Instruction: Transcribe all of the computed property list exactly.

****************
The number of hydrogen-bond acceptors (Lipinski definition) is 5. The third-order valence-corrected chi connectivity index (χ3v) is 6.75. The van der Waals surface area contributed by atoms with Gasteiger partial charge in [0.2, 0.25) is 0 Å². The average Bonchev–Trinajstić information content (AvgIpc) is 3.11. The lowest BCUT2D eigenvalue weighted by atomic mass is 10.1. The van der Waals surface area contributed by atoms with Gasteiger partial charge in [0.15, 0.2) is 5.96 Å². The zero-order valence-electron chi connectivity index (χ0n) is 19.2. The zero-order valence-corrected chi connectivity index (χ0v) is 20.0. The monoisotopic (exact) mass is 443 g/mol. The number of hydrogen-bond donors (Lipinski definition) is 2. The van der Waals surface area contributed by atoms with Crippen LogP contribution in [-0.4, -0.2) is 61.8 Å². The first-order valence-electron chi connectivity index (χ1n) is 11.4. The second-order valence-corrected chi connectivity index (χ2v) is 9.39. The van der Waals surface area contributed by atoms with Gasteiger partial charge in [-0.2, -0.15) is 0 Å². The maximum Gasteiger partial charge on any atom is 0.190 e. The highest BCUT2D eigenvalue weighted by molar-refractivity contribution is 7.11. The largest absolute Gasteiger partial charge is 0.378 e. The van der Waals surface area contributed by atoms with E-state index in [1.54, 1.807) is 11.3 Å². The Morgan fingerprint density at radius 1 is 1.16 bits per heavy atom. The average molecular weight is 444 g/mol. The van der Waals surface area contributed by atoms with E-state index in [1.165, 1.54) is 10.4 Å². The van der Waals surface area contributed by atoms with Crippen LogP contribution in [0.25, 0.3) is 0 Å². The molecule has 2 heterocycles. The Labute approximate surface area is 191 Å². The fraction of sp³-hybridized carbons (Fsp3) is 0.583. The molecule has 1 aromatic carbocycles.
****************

The number of hydrogen-bond acceptors (Lipinski definition) is 5. The third-order valence-corrected chi connectivity index (χ3v) is 6.75. The van der Waals surface area contributed by atoms with Gasteiger partial charge in [0.2, 0.25) is 0 Å². The average Bonchev–Trinajstić information content (AvgIpc) is 3.11. The lowest BCUT2D eigenvalue weighted by atomic mass is 10.1. The van der Waals surface area contributed by atoms with Gasteiger partial charge in [0.15, 0.2) is 5.96 Å². The zero-order valence-electron chi connectivity index (χ0n) is 19.2. The zero-order valence-corrected chi connectivity index (χ0v) is 20.0. The monoisotopic (exact) mass is 443 g/mol. The number of hydrogen-bond donors (Lipinski definition) is 2. The van der Waals surface area contributed by atoms with Crippen LogP contribution in [-0.4, -0.2) is 61.8 Å². The first-order valence-electron chi connectivity index (χ1n) is 11.4. The second-order valence-corrected chi connectivity index (χ2v) is 9.39. The van der Waals surface area contributed by atoms with Gasteiger partial charge in [-0.2, -0.15) is 0 Å². The maximum Gasteiger partial charge on any atom is 0.190 e. The highest BCUT2D eigenvalue weighted by molar-refractivity contribution is 7.11. The largest absolute Gasteiger partial charge is 0.378 e. The van der Waals surface area contributed by atoms with E-state index in [1.54, 1.807) is 11.3 Å². The Morgan fingerprint density at radius 1 is 1.16 bits per heavy atom. The average molecular weight is 444 g/mol. The van der Waals surface area contributed by atoms with E-state index in [1.165, 1.54) is 10.4 Å². The van der Waals surface area contributed by atoms with Crippen LogP contribution in [0.25, 0.3) is 0 Å². The molecule has 2 heterocycles. The Labute approximate surface area is 191 Å². The fraction of sp³-hybridized carbons (Fsp3) is 0.583. The molecule has 1 aromatic carbocycles.